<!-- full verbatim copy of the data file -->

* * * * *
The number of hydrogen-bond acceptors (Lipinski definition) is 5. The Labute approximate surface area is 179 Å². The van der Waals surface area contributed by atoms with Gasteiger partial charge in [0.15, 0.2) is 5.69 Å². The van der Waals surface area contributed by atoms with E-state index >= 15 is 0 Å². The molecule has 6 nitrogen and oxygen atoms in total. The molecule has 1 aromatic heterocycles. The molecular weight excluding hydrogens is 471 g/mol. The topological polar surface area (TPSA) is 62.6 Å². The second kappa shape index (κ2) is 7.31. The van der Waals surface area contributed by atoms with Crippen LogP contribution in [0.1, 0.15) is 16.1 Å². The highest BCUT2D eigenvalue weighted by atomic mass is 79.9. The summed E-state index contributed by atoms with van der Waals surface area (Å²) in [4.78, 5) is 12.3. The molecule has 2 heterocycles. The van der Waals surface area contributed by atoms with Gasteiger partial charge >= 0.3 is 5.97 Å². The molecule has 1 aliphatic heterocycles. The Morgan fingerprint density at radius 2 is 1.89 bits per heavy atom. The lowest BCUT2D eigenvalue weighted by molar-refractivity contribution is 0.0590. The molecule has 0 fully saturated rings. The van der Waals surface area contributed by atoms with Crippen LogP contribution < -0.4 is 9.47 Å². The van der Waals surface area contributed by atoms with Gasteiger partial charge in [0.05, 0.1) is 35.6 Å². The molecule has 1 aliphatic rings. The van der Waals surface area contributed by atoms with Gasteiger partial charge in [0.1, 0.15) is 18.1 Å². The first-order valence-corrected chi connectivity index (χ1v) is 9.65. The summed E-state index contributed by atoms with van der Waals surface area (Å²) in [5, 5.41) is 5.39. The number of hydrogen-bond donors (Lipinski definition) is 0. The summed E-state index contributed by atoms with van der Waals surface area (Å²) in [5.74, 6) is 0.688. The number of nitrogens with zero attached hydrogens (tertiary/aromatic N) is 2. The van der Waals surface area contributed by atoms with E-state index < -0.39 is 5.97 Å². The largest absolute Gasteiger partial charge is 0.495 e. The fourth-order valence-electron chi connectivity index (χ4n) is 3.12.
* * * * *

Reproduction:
The number of hydrogen-bond acceptors (Lipinski definition) is 5. The Labute approximate surface area is 179 Å². The van der Waals surface area contributed by atoms with Gasteiger partial charge in [0.15, 0.2) is 5.69 Å². The van der Waals surface area contributed by atoms with E-state index >= 15 is 0 Å². The molecule has 6 nitrogen and oxygen atoms in total. The molecule has 1 aromatic heterocycles. The molecular weight excluding hydrogens is 471 g/mol. The topological polar surface area (TPSA) is 62.6 Å². The second kappa shape index (κ2) is 7.31. The van der Waals surface area contributed by atoms with Crippen LogP contribution in [0.1, 0.15) is 16.1 Å². The highest BCUT2D eigenvalue weighted by atomic mass is 79.9. The summed E-state index contributed by atoms with van der Waals surface area (Å²) in [4.78, 5) is 12.3. The molecule has 2 heterocycles. The van der Waals surface area contributed by atoms with Gasteiger partial charge >= 0.3 is 5.97 Å². The molecule has 1 aliphatic heterocycles. The Morgan fingerprint density at radius 2 is 1.89 bits per heavy atom. The lowest BCUT2D eigenvalue weighted by molar-refractivity contribution is 0.0590. The molecule has 0 fully saturated rings. The van der Waals surface area contributed by atoms with Crippen LogP contribution < -0.4 is 9.47 Å². The van der Waals surface area contributed by atoms with Gasteiger partial charge in [0.05, 0.1) is 35.6 Å². The molecule has 1 aliphatic rings. The van der Waals surface area contributed by atoms with Gasteiger partial charge in [0.1, 0.15) is 18.1 Å². The first-order valence-corrected chi connectivity index (χ1v) is 9.65. The summed E-state index contributed by atoms with van der Waals surface area (Å²) in [5, 5.41) is 5.39. The number of hydrogen-bond donors (Lipinski definition) is 0. The summed E-state index contributed by atoms with van der Waals surface area (Å²) in [5.74, 6) is 0.688. The number of nitrogens with zero attached hydrogens (tertiary/aromatic N) is 2. The van der Waals surface area contributed by atoms with E-state index < -0.39 is 5.97 Å². The largest absolute Gasteiger partial charge is 0.495 e. The fourth-order valence-electron chi connectivity index (χ4n) is 3.12.